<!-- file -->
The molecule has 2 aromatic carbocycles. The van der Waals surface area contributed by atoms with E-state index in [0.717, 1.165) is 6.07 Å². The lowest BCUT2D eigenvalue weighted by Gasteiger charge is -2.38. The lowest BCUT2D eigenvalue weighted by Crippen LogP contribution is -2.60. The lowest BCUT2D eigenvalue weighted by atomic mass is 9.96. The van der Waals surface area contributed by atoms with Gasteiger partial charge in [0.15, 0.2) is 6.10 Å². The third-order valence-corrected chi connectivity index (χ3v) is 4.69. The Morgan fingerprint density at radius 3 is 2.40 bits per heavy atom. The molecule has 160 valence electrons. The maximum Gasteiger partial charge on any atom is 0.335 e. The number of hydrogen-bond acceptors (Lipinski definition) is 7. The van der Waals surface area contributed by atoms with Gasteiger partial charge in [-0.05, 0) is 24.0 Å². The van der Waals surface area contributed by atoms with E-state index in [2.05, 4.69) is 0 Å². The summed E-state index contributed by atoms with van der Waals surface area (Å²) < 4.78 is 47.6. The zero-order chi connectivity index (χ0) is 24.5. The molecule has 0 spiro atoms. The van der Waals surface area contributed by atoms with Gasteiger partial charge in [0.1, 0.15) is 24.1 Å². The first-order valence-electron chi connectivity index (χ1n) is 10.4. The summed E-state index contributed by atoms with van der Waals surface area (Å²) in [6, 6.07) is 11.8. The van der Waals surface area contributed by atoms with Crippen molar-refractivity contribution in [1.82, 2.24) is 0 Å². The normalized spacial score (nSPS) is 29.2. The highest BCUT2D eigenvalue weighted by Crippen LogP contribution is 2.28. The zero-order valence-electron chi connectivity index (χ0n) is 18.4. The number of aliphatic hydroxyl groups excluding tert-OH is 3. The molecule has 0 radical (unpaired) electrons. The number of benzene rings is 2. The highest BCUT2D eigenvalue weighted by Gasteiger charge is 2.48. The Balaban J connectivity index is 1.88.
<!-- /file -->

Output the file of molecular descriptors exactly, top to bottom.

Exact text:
The molecule has 2 aromatic carbocycles. The van der Waals surface area contributed by atoms with E-state index in [0.717, 1.165) is 6.07 Å². The lowest BCUT2D eigenvalue weighted by Gasteiger charge is -2.38. The lowest BCUT2D eigenvalue weighted by Crippen LogP contribution is -2.60. The lowest BCUT2D eigenvalue weighted by atomic mass is 9.96. The van der Waals surface area contributed by atoms with Gasteiger partial charge in [0.15, 0.2) is 6.10 Å². The third-order valence-corrected chi connectivity index (χ3v) is 4.69. The Morgan fingerprint density at radius 3 is 2.40 bits per heavy atom. The molecule has 160 valence electrons. The maximum Gasteiger partial charge on any atom is 0.335 e. The number of hydrogen-bond acceptors (Lipinski definition) is 7. The van der Waals surface area contributed by atoms with Gasteiger partial charge in [-0.05, 0) is 24.0 Å². The van der Waals surface area contributed by atoms with E-state index in [2.05, 4.69) is 0 Å². The summed E-state index contributed by atoms with van der Waals surface area (Å²) < 4.78 is 47.6. The zero-order chi connectivity index (χ0) is 24.5. The molecule has 0 spiro atoms. The van der Waals surface area contributed by atoms with Gasteiger partial charge in [0.1, 0.15) is 24.1 Å². The first-order valence-electron chi connectivity index (χ1n) is 10.4. The summed E-state index contributed by atoms with van der Waals surface area (Å²) in [6, 6.07) is 11.8. The van der Waals surface area contributed by atoms with Crippen molar-refractivity contribution in [1.82, 2.24) is 0 Å². The normalized spacial score (nSPS) is 29.2. The highest BCUT2D eigenvalue weighted by Crippen LogP contribution is 2.28. The zero-order valence-electron chi connectivity index (χ0n) is 18.4. The number of aliphatic hydroxyl groups excluding tert-OH is 3. The molecule has 0 radical (unpaired) electrons. The number of benzene rings is 2. The highest BCUT2D eigenvalue weighted by Gasteiger charge is 2.48. The Balaban J connectivity index is 1.88.